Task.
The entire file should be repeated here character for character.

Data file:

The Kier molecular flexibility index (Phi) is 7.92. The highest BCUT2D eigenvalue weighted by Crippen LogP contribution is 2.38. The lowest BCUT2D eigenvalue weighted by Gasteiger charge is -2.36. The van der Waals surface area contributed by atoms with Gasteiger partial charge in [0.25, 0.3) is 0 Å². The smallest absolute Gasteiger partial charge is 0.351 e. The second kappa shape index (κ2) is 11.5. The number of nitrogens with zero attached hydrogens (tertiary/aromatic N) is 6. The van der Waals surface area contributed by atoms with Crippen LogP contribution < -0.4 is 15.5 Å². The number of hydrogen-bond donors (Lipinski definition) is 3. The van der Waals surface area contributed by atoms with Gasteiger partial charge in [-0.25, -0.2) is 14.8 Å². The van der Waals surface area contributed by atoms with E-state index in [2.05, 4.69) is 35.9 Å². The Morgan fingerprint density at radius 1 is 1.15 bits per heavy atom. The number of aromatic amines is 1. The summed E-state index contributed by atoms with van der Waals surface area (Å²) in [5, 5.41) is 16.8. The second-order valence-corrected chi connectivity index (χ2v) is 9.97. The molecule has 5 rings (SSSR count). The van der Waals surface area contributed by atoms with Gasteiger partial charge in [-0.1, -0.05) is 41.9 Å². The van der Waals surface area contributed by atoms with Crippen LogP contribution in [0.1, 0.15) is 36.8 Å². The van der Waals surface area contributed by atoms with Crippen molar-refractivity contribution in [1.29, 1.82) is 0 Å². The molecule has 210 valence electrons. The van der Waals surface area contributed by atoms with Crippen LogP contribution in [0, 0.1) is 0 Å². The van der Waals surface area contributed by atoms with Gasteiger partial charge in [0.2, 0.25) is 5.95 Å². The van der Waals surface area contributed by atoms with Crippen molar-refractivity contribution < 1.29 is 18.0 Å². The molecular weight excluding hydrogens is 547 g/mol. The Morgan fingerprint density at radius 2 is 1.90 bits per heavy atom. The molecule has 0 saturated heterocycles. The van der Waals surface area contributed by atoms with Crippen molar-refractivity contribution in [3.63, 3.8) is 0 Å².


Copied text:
The Kier molecular flexibility index (Phi) is 7.92. The highest BCUT2D eigenvalue weighted by Crippen LogP contribution is 2.38. The lowest BCUT2D eigenvalue weighted by Gasteiger charge is -2.36. The van der Waals surface area contributed by atoms with Gasteiger partial charge in [0.25, 0.3) is 0 Å². The smallest absolute Gasteiger partial charge is 0.351 e. The second kappa shape index (κ2) is 11.5. The number of nitrogens with zero attached hydrogens (tertiary/aromatic N) is 6. The van der Waals surface area contributed by atoms with Crippen LogP contribution < -0.4 is 15.5 Å². The number of hydrogen-bond donors (Lipinski definition) is 3. The van der Waals surface area contributed by atoms with Gasteiger partial charge in [-0.25, -0.2) is 14.8 Å². The van der Waals surface area contributed by atoms with E-state index in [2.05, 4.69) is 35.9 Å². The Morgan fingerprint density at radius 1 is 1.15 bits per heavy atom. The number of aromatic amines is 1. The summed E-state index contributed by atoms with van der Waals surface area (Å²) in [5, 5.41) is 16.8. The second-order valence-corrected chi connectivity index (χ2v) is 9.97. The molecule has 5 rings (SSSR count). The van der Waals surface area contributed by atoms with Gasteiger partial charge in [-0.1, -0.05) is 41.9 Å². The van der Waals surface area contributed by atoms with Crippen LogP contribution in [0.1, 0.15) is 36.8 Å². The van der Waals surface area contributed by atoms with Crippen molar-refractivity contribution in [1.29, 1.82) is 0 Å². The molecule has 210 valence electrons. The van der Waals surface area contributed by atoms with Crippen LogP contribution in [0, 0.1) is 0 Å². The van der Waals surface area contributed by atoms with Gasteiger partial charge in [0.2, 0.25) is 5.95 Å². The van der Waals surface area contributed by atoms with Crippen molar-refractivity contribution < 1.29 is 18.0 Å². The molecular weight excluding hydrogens is 547 g/mol. The Morgan fingerprint density at radius 2 is 1.90 bits per heavy atom. The molecule has 0 saturated heterocycles. The van der Waals surface area contributed by atoms with Crippen molar-refractivity contribution in [3.63, 3.8) is 0 Å².